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Marketing >  EVERCANNABIS

Like and follow: Social media marketing a challenge for cannabis brands

Cannabis brands often partner with popular social media influencers to boost their brand online.  (Getty Images)
Cannabis brands often partner with popular social media influencers to boost their brand online. (Getty Images)
By Theresa Tanner EVERCANNABIS Writer

In barely two decades, social media has gone from a quirky time-suck for procrastinating college students to an integral part of maintaining and growing the brand identity of multibillion dollar companies.

Entrepreneurs in the cannabis industry are as eager as any other business to turn online fans into loyal customers but abiding by the rules of social media platforms can be difficult.

Alice Moon is a Los Angeles-based publicist and social media strategist with Trailblaze, a public relations agency specializing in cannabis brands. She says that the policies about cannabis on social media are so strict because it remains federally illegal in the United States.

“Also, these are global brands,” Moon pointed out in a telephone interview. “It would take a lot of effort to change their policy for each country. The laws are so different everywhere, platforms would rather not deal with it at all than make it more cannabis friendly.”

If you try searching for certain names and terms on social media platforms – like “Spokane cannabis” if you are searching for local retailers – you might get limited results. Or if you click through a social media link on a cannabis brand’s website, you may get a “Sorry, that page does not exist” message if an account has been suspended for violating a platform’s rules.

“It’s risky to use hashtags. The majority of brands don’t realize what they are doing, and then they wonder why a post or page gets taken down,” Moon said.

One of the most common mistakes that Moon sees on Instagram is that a brand included their contact information – like a street address or phone number – in a bio, which is strictly prohibited.

“Instagram does allow brands to include a website link, as long as it is not a link to an online order or delivery page,” Moon explained.

Platforms do not want to be potentially accused of facilitating the sale of marijuana, especially because social media companies say this creates a possibility for illegal sales as well. That’s why contact information and promotion of product sales is not allowed on Instagram.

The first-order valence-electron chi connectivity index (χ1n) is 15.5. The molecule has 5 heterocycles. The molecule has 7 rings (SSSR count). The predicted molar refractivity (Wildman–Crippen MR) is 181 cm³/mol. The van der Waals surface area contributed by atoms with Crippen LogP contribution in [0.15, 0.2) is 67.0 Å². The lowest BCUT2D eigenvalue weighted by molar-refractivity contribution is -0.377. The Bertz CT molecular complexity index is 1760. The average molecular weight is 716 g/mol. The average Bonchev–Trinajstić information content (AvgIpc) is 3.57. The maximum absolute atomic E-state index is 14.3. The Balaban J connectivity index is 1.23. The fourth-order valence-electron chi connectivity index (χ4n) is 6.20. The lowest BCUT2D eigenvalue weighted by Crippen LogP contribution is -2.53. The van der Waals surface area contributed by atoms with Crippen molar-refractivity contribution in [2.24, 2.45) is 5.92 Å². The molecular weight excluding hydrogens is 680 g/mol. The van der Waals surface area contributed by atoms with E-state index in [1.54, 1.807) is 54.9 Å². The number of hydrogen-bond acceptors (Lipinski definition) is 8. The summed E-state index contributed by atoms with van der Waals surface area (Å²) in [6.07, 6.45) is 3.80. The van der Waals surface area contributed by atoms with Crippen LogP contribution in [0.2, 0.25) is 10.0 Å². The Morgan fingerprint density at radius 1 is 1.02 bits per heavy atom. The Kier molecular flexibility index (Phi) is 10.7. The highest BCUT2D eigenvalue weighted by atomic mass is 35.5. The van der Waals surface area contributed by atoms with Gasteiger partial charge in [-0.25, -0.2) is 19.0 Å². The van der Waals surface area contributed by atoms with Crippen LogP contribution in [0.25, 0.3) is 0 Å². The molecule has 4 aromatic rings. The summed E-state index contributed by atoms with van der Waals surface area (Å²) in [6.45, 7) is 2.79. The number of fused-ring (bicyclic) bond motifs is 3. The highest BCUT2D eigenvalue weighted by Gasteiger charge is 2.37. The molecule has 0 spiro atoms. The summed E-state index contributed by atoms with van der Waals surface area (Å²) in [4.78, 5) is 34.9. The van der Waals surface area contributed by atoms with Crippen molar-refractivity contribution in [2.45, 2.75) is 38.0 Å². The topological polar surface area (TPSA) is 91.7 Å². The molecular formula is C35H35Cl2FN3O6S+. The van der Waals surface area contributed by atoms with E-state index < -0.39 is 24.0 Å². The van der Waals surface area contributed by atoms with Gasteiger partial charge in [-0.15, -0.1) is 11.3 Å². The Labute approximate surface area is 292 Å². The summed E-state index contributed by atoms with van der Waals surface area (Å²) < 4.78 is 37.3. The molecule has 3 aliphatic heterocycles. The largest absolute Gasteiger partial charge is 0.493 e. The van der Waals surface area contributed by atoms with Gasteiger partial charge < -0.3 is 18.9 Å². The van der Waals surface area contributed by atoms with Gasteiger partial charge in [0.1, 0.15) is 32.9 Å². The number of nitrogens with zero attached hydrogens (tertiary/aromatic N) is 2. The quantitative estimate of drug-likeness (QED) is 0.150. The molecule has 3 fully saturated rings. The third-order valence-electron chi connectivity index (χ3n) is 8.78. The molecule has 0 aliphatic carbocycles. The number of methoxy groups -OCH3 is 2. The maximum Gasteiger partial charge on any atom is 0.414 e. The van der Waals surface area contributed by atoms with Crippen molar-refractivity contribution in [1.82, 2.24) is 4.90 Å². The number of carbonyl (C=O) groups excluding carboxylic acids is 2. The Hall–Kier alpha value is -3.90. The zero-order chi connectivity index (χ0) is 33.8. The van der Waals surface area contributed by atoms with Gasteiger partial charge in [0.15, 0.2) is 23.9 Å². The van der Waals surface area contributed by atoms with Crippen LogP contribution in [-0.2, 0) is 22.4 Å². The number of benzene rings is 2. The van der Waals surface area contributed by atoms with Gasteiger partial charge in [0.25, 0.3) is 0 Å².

“Never use the word ‘sale’ or ‘available here,’” Moon advised.

Facebook and TikTok are two more not-so-cannabis-friendly platforms for brands.

“If you search the word ‘cannabis,’ you can’t even find it,” Moon said.

She said that creators get creative when referencing cannabis on these platforms, using code words like “broccoli” or “salad.” So, the common phrase “I’m going to smoke a bowl” becomes “I’m going to eat my greens,” followed by a leaf and puff of smoke emjojis.

Moon says Twitter is a more friendly platform, as you can list contact information, sales updates and links to purchase, but it’s not as popular with consumers.

“Brands will post on their Instagram to go visit their Twitter page for all the details about sales or products,” she said.

LinkedIn is another platform that Moon has found to be more accessible for the cannabis industry, although it’s better for building professional networks than attracting new customers. Industry professionals can include skills related to the cannabis industry on a profile and endorse colleagues in such areas.

Moon recently had a positive interaction with the editor-in-chief of LinkedIn after one of her cannabis-related posts was mistakenly removed; they reinstated the post and apologized. It’s rare to receive a non-automated message from many platforms – let alone from the EIC – especially for cannabis content.

Speaking of content, although brands don’t have as much freedom when it comes to promoting a business on social media, Moon says that many brands will partner with content creators who can post about their favorite products.

“It’s more flexible because the influencer is not the one selling it,” she said.

Moon advises that brands follow the standards set by the alcohol industry when it comes to sharing images of products. “They can be holding it but should not show consumption. That’s the direction we should be going; it still gets the messaging across.”

Despite all the difficulties with standard social media, Moon doesn’t see a cannabis-centric social media channel taking off in the same way Instagram and Facebook have, with 1.4 and 2.9 billion users, respectively.

“You’d be speaking to the echo chamber, not educating new customers,” Moon explained. “And the reach is not as strong, you can’t get that on a new app.”

To help cannabis brands use their social media most effectively, Moon offers online courses to create the perfect Instagram bio and how to get into the world of influencer marketing, as well as customized consultations.

To learn more, visit https: alicemoon.la.

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